30 January 2010

Yorkshire Puddings

Yorkshire puddings are a popular accompaniment to a roast dinner, originating (as the name suggests) in Yorkshire, England. Although Yorkshire puddings are, nowadays, treated as an accompaniment to a meal, this status is a recent development. Originally, not so long ago, the single and sole purpose of a Yorkshire pudding was to fill you up. Served separately at the beginning of a meal, the cunning housewife would pile up her husband and children's plates with as much Yorkshire pudding as they'd let her, provide gravy (sometimes with onion), and wait. There was even a saying: Them that eats most pudding gets most meat. Which was a tongue-in-cheek blatant lie, actually...

The reasoning behind it all was simple. A joint of beef, for many families, was an extravagance that went so much further if everyone was already full of batter pudding. Another recipe designed to achieve the same result was the suet pudding, sometimes known as a crispy pudding. Stodgy, yet tasty and (above all) filling and cheap, there was always plenty of crispy pudding, or a goodly heap of Yorkshires. Far from being a cut-price hors d'oeuvre, Yorkshire puddings were an essential element of making sure there was enough food to go round.

Nowadays, Yorkshire puddings are seen as an accompaniment to a meal, and occasionally double up as a kind of trencher. Small, bun-sized Yorkshire puds will fit nicely on the edge of a plate, and one or two per person is more than sufficient to accompany a main meal. Larger puddings will fill a plate and are capacious enough to contain the whole meal; a yorkshire pudding filled with mince, sausages and gravy or even baked beans is a common sight on café menus, and a meal worth sampling.

Another traditional British dish which incorporates Yorkshire pudding is toad in the hole, a delightfully-named recipe which features no amphibians at all, coming up trumps instead with pork sausages, poking alluringly through a landscape of batter pudding.

The actual creation of Yorkshire pudding seems, at first glance, to be suspiciously simple. You can make pancake batter? Then you can make Yorkshire pudding batter - just make it a little thinner. Put it in the oven and wait a while. And that's it. In theory.

Realistically, getting the hang of Yorkshire puddings can be a little tricky. Novice pudding-wranglers may end up with a set of entirely flat mini-pancakes or a large dome of batter. Promisingly large puddings may churlishly deflate upon being observed, or a previously docile mixture might suddenly develop rebel tendencies and attempt to escape over the side of the pan. The solution to all these problems is, unhelpfully, experience. Yorkshire puddings, for all their simple and subtle charms, can be bastards at times, and the key to their mastery is simply to try again.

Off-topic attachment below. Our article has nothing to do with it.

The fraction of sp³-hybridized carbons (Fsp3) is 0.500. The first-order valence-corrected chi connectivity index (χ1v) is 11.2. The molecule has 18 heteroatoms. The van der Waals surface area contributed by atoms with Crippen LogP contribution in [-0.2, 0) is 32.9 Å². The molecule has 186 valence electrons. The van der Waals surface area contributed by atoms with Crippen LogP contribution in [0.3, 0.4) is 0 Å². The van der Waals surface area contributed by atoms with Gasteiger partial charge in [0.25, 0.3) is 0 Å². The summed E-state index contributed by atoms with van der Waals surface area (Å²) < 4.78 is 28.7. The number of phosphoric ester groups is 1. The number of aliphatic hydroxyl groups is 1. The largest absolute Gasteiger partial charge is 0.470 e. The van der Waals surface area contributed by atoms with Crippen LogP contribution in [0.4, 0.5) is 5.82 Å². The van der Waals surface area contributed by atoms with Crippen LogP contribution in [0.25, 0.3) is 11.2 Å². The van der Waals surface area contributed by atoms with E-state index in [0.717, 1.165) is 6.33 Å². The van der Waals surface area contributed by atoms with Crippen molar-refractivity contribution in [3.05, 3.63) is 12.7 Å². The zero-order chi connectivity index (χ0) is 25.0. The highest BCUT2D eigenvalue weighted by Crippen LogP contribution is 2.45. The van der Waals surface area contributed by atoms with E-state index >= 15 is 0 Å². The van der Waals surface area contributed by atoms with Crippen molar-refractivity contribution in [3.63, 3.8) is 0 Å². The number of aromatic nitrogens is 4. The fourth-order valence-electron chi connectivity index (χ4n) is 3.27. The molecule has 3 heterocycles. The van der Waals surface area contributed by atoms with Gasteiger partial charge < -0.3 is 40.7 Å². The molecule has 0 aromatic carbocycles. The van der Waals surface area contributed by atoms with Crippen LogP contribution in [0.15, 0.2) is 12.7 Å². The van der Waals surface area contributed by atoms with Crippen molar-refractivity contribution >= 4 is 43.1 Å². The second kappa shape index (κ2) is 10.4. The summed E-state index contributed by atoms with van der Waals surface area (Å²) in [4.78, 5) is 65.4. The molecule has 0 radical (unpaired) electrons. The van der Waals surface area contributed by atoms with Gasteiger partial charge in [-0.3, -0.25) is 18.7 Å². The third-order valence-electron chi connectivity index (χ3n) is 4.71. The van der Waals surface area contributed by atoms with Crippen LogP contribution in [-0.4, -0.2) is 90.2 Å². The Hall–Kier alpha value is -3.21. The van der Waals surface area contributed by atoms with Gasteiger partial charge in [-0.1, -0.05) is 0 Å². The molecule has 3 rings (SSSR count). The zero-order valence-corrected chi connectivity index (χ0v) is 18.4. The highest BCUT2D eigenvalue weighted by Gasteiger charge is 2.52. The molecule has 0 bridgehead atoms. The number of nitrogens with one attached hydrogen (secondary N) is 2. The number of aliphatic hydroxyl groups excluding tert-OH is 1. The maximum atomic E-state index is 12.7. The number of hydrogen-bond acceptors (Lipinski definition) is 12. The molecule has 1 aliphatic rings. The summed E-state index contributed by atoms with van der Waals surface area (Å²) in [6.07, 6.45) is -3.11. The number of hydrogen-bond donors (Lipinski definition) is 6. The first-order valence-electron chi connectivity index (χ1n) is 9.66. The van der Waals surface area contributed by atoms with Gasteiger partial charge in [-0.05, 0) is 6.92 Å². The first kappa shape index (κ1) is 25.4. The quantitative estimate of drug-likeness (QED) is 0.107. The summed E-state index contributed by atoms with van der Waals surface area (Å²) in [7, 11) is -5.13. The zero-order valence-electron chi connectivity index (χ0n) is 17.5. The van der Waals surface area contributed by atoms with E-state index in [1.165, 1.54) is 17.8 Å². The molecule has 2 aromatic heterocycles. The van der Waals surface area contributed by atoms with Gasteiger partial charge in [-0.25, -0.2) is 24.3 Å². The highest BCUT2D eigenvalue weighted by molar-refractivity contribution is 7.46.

Recipes for Yorkshire pudding vary wildly. One can produce passable, even delicious, Yorkshire pudding with either a thick, stodgy batter or a thinner, more milky batter, and you'll find people who swear on either type. The following recipe produces a batter of medium consistency. Should you be unsuccessful with this, you may wish to experiment with either more flour or more milk, though a more likely cause of problems will be the temperature of your oven or the type of flour itself. Don't even think of using flour that's been lying around for months - invest in some good, fresh plain flour. And get that oven stoked up! Yorkshire puddings may seem plain and boring, but they're just reclusive little minxes - they like it hot and they like it quiet; don't disturb them once they're in the oven, not even to peek!

I used to do the following:
  • 4oz (100g plain white flour
  • 300ml (1/2 pint) milk
  • 1 egg
  • Oil, lard or dripping (for cooking)
Recently, however, I've adopted a new method based on volume which seems to give better results, but can be a little extravagant on the egg front:
  • The same volume of flour, eggs and milk
  • Oil, lard or dripping (for cooking)
Whichever you choose, place the flour in a bowl, break in the egg(s) and add the milk before beating into a batter. You may wish to add salt and pepper to season it. The surface will be covered with tiny bubbles when you've thoroughly beaten it together, at which point the mixture should be allowed to rest.

While it's resting, you'll want to get your oven to a high temperature - at least 425 degrees Farenheit, or 220 degrees centigrade. A little hotter won't hurt; it all depends what you have in the oven to begin with - your roast may not appreciate too high a temperature.

The tin in which the Yorkshire puddings will be cooked must be heated, too. Place a small amount of fat in each well if you're intending to produce many bun-sized puddings, or just grease out a larger tin if you're heading for a six or seven-inch pudding. Place this tin in the oven, and wait until the fat begins to smoke. Do not be tempted to add the batter before the fat has reached such a stage: very hot fat is an important part of the cooking process. Conversely, don't go to the other extreme - the fat should be slightly smoking, not billowing clouds of sooty malevolence.

When you have a hot tin of smoking fat you can safely add the batter. Cook it in the oven for ten to fifteen minutes if producing individual puddings. Larger puddings will require at least half an hour to cook. You may check after ten minutes or so, but do remember that a disturbed Yorkshire pudding will usually go flat. Allow it a little time on its own before checking - at least ten minutes.

Experience, a little tweaking, and a patient and systematic approach will easily produce excellent results. And once you've mastered a plain pudding, then the joys of toad in the hole are only a trip to the butchers away!

No comments:

Post a Comment